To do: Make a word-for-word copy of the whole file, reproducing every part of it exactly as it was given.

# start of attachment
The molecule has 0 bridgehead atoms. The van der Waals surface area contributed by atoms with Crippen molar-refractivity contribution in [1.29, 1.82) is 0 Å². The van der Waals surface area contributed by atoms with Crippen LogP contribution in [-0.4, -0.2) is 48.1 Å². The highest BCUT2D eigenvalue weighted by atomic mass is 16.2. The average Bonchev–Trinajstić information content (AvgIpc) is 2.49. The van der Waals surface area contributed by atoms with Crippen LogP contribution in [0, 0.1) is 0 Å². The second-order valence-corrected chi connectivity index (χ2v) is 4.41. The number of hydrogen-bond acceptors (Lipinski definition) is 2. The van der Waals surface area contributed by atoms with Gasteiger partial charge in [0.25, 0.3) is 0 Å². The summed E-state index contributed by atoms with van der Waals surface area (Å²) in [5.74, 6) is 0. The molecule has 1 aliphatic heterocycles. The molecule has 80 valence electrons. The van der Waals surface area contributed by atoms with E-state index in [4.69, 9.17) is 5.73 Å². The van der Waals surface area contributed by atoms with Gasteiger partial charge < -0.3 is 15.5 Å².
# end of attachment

The molecule has 0 bridgehead atoms. The van der Waals surface area contributed by atoms with Crippen molar-refractivity contribution in [1.29, 1.82) is 0 Å². The van der Waals surface area contributed by atoms with Crippen LogP contribution in [-0.4, -0.2) is 48.1 Å². The highest BCUT2D eigenvalue weighted by atomic mass is 16.2. The average Bonchev–Trinajstić information content (AvgIpc) is 2.49. The van der Waals surface area contributed by atoms with Crippen LogP contribution in [0, 0.1) is 0 Å². The second-order valence-corrected chi connectivity index (χ2v) is 4.41. The number of hydrogen-bond acceptors (Lipinski definition) is 2. The van der Waals surface area contributed by atoms with Gasteiger partial charge in [0.25, 0.3) is 0 Å². The summed E-state index contributed by atoms with van der Waals surface area (Å²) in [5.74, 6) is 0. The molecule has 1 aliphatic heterocycles. The molecule has 80 valence electrons. The van der Waals surface area contributed by atoms with E-state index in [4.69, 9.17) is 5.73 Å². The van der Waals surface area contributed by atoms with Gasteiger partial charge < -0.3 is 15.5 Å².